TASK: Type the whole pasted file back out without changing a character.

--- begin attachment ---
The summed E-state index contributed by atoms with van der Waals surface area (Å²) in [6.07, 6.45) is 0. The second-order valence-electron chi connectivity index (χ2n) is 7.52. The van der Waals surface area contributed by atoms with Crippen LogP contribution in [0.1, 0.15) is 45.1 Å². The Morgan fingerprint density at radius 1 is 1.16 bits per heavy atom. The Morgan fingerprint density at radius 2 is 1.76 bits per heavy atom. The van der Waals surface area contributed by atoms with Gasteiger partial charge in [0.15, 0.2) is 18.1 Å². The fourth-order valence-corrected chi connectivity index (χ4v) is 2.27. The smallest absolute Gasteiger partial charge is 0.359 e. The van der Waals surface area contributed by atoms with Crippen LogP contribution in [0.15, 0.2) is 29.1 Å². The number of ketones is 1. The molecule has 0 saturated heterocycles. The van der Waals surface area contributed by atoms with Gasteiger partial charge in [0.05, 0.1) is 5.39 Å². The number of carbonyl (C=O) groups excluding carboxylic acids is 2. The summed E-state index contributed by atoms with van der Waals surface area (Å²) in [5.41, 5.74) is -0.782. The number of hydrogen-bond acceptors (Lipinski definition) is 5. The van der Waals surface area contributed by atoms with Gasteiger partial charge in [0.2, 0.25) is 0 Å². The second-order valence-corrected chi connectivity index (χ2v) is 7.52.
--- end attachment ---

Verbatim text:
The summed E-state index contributed by atoms with van der Waals surface area (Å²) in [6.07, 6.45) is 0. The second-order valence-electron chi connectivity index (χ2n) is 7.52. The van der Waals surface area contributed by atoms with Crippen LogP contribution in [0.1, 0.15) is 45.1 Å². The Morgan fingerprint density at radius 1 is 1.16 bits per heavy atom. The Morgan fingerprint density at radius 2 is 1.76 bits per heavy atom. The van der Waals surface area contributed by atoms with Gasteiger partial charge in [0.15, 0.2) is 18.1 Å². The fourth-order valence-corrected chi connectivity index (χ4v) is 2.27. The smallest absolute Gasteiger partial charge is 0.359 e. The van der Waals surface area contributed by atoms with Crippen LogP contribution in [0.15, 0.2) is 29.1 Å². The number of ketones is 1. The molecule has 0 saturated heterocycles. The van der Waals surface area contributed by atoms with Gasteiger partial charge in [0.05, 0.1) is 5.39 Å². The number of carbonyl (C=O) groups excluding carboxylic acids is 2. The summed E-state index contributed by atoms with van der Waals surface area (Å²) in [5.41, 5.74) is -0.782. The number of hydrogen-bond acceptors (Lipinski definition) is 5. The van der Waals surface area contributed by atoms with Gasteiger partial charge in [0.2, 0.25) is 0 Å². The second-order valence-corrected chi connectivity index (χ2v) is 7.52.